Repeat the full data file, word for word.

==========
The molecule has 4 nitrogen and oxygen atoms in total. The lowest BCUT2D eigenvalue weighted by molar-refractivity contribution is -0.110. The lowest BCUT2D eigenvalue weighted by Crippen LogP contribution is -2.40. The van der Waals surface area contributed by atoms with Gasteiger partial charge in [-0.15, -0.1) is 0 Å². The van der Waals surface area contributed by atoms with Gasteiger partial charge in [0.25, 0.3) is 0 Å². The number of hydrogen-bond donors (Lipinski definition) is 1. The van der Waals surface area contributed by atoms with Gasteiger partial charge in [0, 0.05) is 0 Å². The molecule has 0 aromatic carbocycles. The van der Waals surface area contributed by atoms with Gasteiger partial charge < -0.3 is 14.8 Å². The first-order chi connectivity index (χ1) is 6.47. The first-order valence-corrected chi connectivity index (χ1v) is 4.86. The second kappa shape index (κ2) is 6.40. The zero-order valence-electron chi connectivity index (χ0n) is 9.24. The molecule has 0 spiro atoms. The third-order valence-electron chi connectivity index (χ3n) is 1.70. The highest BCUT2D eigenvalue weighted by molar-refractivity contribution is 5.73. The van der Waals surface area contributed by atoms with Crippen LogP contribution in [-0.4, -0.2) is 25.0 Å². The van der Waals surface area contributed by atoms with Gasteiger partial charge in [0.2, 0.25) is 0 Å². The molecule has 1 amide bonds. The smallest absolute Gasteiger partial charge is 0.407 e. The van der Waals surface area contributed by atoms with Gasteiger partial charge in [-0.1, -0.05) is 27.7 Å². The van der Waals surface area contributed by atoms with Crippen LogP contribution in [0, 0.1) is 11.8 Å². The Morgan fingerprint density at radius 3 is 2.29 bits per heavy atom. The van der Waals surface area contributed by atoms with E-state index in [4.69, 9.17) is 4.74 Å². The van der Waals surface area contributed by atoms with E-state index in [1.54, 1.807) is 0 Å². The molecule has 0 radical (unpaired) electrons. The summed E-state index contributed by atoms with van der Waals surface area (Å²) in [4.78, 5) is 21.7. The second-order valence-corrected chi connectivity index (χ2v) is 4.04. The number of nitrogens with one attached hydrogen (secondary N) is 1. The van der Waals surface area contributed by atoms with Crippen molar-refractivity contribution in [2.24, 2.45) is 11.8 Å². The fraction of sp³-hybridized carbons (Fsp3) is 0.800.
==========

The molecule has 4 nitrogen and oxygen atoms in total. The lowest BCUT2D eigenvalue weighted by molar-refractivity contribution is -0.110. The lowest BCUT2D eigenvalue weighted by Crippen LogP contribution is -2.40. The van der Waals surface area contributed by atoms with Gasteiger partial charge in [-0.15, -0.1) is 0 Å². The van der Waals surface area contributed by atoms with Gasteiger partial charge in [0.25, 0.3) is 0 Å². The number of hydrogen-bond donors (Lipinski definition) is 1. The van der Waals surface area contributed by atoms with Gasteiger partial charge in [0, 0.05) is 0 Å². The molecule has 0 aromatic carbocycles. The van der Waals surface area contributed by atoms with Gasteiger partial charge < -0.3 is 14.8 Å². The first-order chi connectivity index (χ1) is 6.47. The first-order valence-corrected chi connectivity index (χ1v) is 4.86. The second kappa shape index (κ2) is 6.40. The zero-order valence-electron chi connectivity index (χ0n) is 9.24. The molecule has 0 spiro atoms. The third-order valence-electron chi connectivity index (χ3n) is 1.70. The highest BCUT2D eigenvalue weighted by molar-refractivity contribution is 5.73. The van der Waals surface area contributed by atoms with Crippen LogP contribution in [-0.4, -0.2) is 25.0 Å². The van der Waals surface area contributed by atoms with Gasteiger partial charge in [0.2, 0.25) is 0 Å². The molecule has 1 amide bonds. The smallest absolute Gasteiger partial charge is 0.407 e. The van der Waals surface area contributed by atoms with Gasteiger partial charge in [-0.1, -0.05) is 27.7 Å². The van der Waals surface area contributed by atoms with Crippen LogP contribution in [0, 0.1) is 11.8 Å². The Morgan fingerprint density at radius 3 is 2.29 bits per heavy atom. The van der Waals surface area contributed by atoms with E-state index in [4.69, 9.17) is 4.74 Å². The van der Waals surface area contributed by atoms with E-state index in [1.54, 1.807) is 0 Å². The molecule has 0 radical (unpaired) electrons. The summed E-state index contributed by atoms with van der Waals surface area (Å²) in [4.78, 5) is 21.7. The second-order valence-corrected chi connectivity index (χ2v) is 4.04. The number of nitrogens with one attached hydrogen (secondary N) is 1. The van der Waals surface area contributed by atoms with Crippen molar-refractivity contribution in [2.24, 2.45) is 11.8 Å². The fraction of sp³-hybridized carbons (Fsp3) is 0.800.